# finite measure and cauchy in measure

I've been trying to prove that If $$(f_{n})_{n}$$ is cauchy in measure, i.e $$\mu(|f_{n}-f_{m}|\geq\delta)<\epsilon$$ for $$n,m$$ relatively big then it converges to a measurable function in measure. Now, if $$\mu(\Omega)$$ is finite then it is enough to prove that if $$(f_{n})_{n}$$(which converges cauchy in measure) converges a.e to a measurable function, because in a space of finite measure, convergence almost everywhere implies convergence in measure. This might be a really basic question, but I havent been able to prove it.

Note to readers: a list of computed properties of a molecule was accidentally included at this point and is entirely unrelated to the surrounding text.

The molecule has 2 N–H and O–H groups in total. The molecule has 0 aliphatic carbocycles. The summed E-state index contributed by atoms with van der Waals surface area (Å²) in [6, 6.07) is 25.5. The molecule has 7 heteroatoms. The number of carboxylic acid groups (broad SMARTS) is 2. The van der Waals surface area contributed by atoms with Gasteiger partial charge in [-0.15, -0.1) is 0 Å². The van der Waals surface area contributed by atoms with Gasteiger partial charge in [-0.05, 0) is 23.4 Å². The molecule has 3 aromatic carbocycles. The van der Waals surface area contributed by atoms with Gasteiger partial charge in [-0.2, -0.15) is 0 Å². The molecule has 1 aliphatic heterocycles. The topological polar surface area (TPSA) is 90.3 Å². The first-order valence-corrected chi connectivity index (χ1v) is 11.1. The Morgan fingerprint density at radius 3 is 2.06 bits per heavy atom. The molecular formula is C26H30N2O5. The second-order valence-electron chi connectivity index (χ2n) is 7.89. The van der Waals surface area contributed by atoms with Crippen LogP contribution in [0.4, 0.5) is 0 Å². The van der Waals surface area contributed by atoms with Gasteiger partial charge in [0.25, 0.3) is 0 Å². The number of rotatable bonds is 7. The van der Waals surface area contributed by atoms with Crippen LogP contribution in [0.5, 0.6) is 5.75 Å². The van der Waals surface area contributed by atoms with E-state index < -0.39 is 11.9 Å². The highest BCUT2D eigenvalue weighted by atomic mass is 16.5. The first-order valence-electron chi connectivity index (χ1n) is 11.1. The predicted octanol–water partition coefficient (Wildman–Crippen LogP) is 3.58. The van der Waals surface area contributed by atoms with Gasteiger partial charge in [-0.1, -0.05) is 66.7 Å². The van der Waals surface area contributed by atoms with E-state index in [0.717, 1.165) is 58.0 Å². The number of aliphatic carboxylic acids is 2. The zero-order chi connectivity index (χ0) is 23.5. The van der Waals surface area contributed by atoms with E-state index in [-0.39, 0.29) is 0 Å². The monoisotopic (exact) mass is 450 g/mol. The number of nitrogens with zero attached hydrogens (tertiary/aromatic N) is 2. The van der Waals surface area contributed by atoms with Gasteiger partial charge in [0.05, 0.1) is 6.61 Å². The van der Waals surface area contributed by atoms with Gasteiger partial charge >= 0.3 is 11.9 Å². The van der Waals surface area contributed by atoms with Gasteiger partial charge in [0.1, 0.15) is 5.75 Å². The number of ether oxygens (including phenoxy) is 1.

Any help would be really appreciated. Thanks guys <3

Your idea may not work. Consider the probability measure, i.e. $$\mu(\Omega)=1$$. Define an independent sequence $$\{X_n\}$$ by $$X_n=\left\{ \begin{array} 1 1 &\text{with probability } n^{-1},\\ 0 &\text{with probability }1-n^{-1}. \end{array} \right.$$ You can check that $$X_n\rightarrow 0$$ in probability, i.e. in measure but $$\{X_n\}$$ does not converge almost surely.